Northern Dinner in Vau Dejes

I like to use my weekends to travel the country, visit other volunteers, and hang out with my friends to de-stress.  This has been a very integral part of my service because hanging out with other volunteers gives me an avenue to vent my feelings to people that truly understand what this experience entails.  I am frustrated everyday, but I also experience a lot of highs and successes.  It really is “the toughest job you’ll ever love.”

In mid-October I traveled up the farthest north that I have been in country thus far to visit one of my good friends in Vau Dejes.  She lives in a small town in northern Albania near Shkoder.  I have been very interested to visit her town because it seems very different from the city that I live in.  Northern and Southern Albania are often seen as very different cultures from an Albanian viewpoint, as well as a volunteer viewpoint.  Many Albanians have told me that the North is a lot more conservative that Southern cities and many volunteers who serve in the North also agree with this statement.  I have personally found that villages seem to be more conservation than cities whether they are in the northern or southern region of the country.  Volunteers in the North face different challenges than some of the other volunteers in the country because sometimes their towns are more conservative and it is often more difficult to travel because of lack of transportation.  Many volunteers in the north use hitch-hiking as their preferred method of travel because furgons and other modes of transportation are unreliable.  While volunteers in the north face different challenges, they also have some aspects of service on their side.  Living in a smaller site, like many sites in the north are, allows volunteers to integrate into their community in a different way because most people in their town know who they are.  I have found integration to be a challenge in the city that I live in.

Vau Dejes is such a beautiful town! Traveling up north reminded me A LOT of beautiful Colorado.  I guess I really am always going to be a mountain girl.  Near my city we do not have many mountains, we do have the beach, but the water can often be less than sanitary.  Over the summer I remember swimming next to plastic bags. Vau Dejes not only has mountains, but a beautiful lake! I love lakes and mountains so I felt right at home immediately.  It was great getting to catch up with some of the volunteers in the north who I hadn’t seen since training or fourth of July.  There were even some volunteers in the group ahead of mine who I met for the first time.  We ended up taking a little xhiro (walk) up to the lake, drinking a little raki, and then heading back to Erin’s house for the dinner.  Everyone brought great dishes; my personal favorite was a cheesecake brought by Erin’s Italian friend who lives in Shkoder.  Overall, I had a great time up north!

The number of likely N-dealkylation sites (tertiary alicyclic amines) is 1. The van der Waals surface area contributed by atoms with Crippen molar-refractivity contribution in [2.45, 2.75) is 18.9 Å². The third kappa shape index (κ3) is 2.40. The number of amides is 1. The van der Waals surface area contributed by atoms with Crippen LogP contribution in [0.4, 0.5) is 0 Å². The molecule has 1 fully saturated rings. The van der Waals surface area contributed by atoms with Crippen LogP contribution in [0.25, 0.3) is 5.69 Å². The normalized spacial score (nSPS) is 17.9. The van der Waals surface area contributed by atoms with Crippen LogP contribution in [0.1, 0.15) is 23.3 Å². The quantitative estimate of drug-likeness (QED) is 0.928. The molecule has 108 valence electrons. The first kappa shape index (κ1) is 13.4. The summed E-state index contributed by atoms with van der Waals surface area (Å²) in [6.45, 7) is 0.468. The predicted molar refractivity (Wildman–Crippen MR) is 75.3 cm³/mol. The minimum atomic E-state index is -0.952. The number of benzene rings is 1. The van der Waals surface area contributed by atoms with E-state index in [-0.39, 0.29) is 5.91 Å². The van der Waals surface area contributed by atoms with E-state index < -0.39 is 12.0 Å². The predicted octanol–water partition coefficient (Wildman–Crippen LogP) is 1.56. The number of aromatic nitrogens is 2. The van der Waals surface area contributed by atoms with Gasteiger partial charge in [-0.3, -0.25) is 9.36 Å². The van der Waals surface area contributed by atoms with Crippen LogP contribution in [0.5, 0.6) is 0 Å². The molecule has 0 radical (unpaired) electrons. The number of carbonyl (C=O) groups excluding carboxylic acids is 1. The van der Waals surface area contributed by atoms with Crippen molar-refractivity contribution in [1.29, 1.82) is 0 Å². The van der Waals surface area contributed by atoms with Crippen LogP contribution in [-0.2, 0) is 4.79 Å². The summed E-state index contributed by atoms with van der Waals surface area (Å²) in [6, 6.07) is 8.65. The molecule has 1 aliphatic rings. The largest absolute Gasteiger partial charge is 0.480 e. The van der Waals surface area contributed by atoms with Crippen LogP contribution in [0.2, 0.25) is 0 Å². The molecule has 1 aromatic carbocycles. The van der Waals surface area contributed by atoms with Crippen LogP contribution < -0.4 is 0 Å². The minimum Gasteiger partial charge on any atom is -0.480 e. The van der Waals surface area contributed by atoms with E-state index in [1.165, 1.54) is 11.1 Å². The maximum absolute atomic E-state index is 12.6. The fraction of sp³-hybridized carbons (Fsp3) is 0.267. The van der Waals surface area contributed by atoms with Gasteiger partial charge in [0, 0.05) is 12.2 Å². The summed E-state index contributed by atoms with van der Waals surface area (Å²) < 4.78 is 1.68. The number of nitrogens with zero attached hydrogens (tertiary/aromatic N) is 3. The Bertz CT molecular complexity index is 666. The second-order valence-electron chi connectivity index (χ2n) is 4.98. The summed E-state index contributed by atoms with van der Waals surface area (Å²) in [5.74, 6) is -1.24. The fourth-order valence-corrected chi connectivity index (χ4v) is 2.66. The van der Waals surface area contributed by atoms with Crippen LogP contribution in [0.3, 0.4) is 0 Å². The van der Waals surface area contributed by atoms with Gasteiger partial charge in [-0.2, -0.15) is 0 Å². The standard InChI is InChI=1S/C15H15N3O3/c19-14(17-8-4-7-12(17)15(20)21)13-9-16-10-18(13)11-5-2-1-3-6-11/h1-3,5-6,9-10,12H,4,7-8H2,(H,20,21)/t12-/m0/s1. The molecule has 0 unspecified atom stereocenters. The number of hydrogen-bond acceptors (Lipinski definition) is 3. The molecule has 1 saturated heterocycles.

Coming into Shkoder

Coming into Shkoder

The mosque in the center of Shkoder

The mosque in the center of Shkoder

Dan acting aloft at coffee

Dan acting aloft at coffee

We found a small selection of halloween supplies, too bad we could never find the owner to actually buy anything.

We found a small selection of halloween supplies, too bad we could never find the owner to actually buy anything.

Erin did my hair up for the occasion. Lookin flyyyyyyyy.

Erin did my hair up for the occasion. Lookin flyyyyyyyy.

My friends are funny.

My friends are funny.

The catholic church in the center of Vau Dejes

The catholic church in the center of Vau Dejes

Garbage pig

Garbage pig

View of Vau Dejes on our xhiro.

View of Vau Dejes on our xhiro.

The beautiful lake

The beautiful lake

I like puppies.

I like puppies.

Mark with his usual following of kids.

Mark with his usual following of kids.

Gorgeous

Gorgeous

Industrial meets nature.

Industrial meets nature.

Checkin out some weird bugs.

Checkin out some weird bugs.

Pretty clouds.

Pretty clouds.

Erin ran into some of her neighbors on the walk back to her house. Her is a cheek kiss mark to prove it.

Erin ran into some of her neighbors on the walk back to her house. Her is a cheek kiss mark to prove it.

Nom nom nom.

Nom nom nom.

Advertisements

Unexpected turns